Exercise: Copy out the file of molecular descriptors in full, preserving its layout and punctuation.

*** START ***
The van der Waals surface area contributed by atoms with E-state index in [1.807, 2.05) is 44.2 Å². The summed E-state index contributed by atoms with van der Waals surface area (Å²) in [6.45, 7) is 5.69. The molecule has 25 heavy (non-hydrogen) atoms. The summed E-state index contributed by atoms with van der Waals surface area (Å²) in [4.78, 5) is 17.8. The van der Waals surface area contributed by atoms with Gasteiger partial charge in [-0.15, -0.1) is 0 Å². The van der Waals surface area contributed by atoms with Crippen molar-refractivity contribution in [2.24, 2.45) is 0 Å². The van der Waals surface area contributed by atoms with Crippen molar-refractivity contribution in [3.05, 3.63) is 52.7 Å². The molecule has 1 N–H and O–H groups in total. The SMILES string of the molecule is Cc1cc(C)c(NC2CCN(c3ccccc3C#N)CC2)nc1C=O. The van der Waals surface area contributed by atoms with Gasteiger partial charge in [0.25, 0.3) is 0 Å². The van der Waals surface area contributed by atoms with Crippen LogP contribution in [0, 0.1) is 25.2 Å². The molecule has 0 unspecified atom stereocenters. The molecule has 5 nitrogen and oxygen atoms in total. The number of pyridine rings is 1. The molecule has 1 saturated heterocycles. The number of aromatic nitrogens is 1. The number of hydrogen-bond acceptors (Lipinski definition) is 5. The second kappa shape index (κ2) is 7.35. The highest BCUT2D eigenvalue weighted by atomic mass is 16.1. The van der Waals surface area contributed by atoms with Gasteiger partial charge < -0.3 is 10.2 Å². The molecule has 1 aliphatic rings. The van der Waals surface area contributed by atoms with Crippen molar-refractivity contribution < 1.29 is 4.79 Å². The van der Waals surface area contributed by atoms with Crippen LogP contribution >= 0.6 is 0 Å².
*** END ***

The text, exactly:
The van der Waals surface area contributed by atoms with E-state index in [1.807, 2.05) is 44.2 Å². The summed E-state index contributed by atoms with van der Waals surface area (Å²) in [6.45, 7) is 5.69. The molecule has 25 heavy (non-hydrogen) atoms. The summed E-state index contributed by atoms with van der Waals surface area (Å²) in [4.78, 5) is 17.8. The van der Waals surface area contributed by atoms with Gasteiger partial charge in [-0.15, -0.1) is 0 Å². The van der Waals surface area contributed by atoms with Crippen molar-refractivity contribution in [2.24, 2.45) is 0 Å². The van der Waals surface area contributed by atoms with Crippen molar-refractivity contribution in [3.05, 3.63) is 52.7 Å². The molecule has 1 N–H and O–H groups in total. The SMILES string of the molecule is Cc1cc(C)c(NC2CCN(c3ccccc3C#N)CC2)nc1C=O. The van der Waals surface area contributed by atoms with Gasteiger partial charge in [0.25, 0.3) is 0 Å². The van der Waals surface area contributed by atoms with Crippen LogP contribution in [0, 0.1) is 25.2 Å². The molecule has 0 unspecified atom stereocenters. The molecule has 5 nitrogen and oxygen atoms in total. The number of pyridine rings is 1. The molecule has 1 saturated heterocycles. The number of aromatic nitrogens is 1. The number of hydrogen-bond acceptors (Lipinski definition) is 5. The second kappa shape index (κ2) is 7.35. The highest BCUT2D eigenvalue weighted by atomic mass is 16.1. The van der Waals surface area contributed by atoms with Gasteiger partial charge < -0.3 is 10.2 Å². The molecule has 1 aliphatic rings. The van der Waals surface area contributed by atoms with Crippen molar-refractivity contribution < 1.29 is 4.79 Å². The van der Waals surface area contributed by atoms with Crippen LogP contribution >= 0.6 is 0 Å².